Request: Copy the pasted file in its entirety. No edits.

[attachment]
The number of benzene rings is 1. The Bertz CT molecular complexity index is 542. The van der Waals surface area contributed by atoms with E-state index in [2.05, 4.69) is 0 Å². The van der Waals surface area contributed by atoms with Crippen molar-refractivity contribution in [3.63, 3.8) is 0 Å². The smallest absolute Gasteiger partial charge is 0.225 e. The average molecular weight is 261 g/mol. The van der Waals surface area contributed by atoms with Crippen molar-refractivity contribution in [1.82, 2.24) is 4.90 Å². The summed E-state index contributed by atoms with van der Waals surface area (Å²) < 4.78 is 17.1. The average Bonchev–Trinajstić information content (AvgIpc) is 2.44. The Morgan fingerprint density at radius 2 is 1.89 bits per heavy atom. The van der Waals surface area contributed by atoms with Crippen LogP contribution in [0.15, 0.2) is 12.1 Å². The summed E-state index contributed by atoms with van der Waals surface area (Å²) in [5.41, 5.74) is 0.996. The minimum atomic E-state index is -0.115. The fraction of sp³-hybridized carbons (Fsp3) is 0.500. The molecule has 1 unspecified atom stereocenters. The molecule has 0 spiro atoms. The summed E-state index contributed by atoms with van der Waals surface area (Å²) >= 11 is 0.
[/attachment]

The number of benzene rings is 1. The Bertz CT molecular complexity index is 542. The van der Waals surface area contributed by atoms with E-state index in [2.05, 4.69) is 0 Å². The van der Waals surface area contributed by atoms with Crippen molar-refractivity contribution in [3.63, 3.8) is 0 Å². The smallest absolute Gasteiger partial charge is 0.225 e. The average molecular weight is 261 g/mol. The van der Waals surface area contributed by atoms with Crippen molar-refractivity contribution in [1.82, 2.24) is 4.90 Å². The summed E-state index contributed by atoms with van der Waals surface area (Å²) < 4.78 is 17.1. The average Bonchev–Trinajstić information content (AvgIpc) is 2.44. The Morgan fingerprint density at radius 2 is 1.89 bits per heavy atom. The van der Waals surface area contributed by atoms with Crippen LogP contribution in [0.15, 0.2) is 12.1 Å². The summed E-state index contributed by atoms with van der Waals surface area (Å²) in [5.41, 5.74) is 0.996. The minimum atomic E-state index is -0.115. The fraction of sp³-hybridized carbons (Fsp3) is 0.500. The molecule has 1 unspecified atom stereocenters. The molecule has 0 spiro atoms. The summed E-state index contributed by atoms with van der Waals surface area (Å²) >= 11 is 0.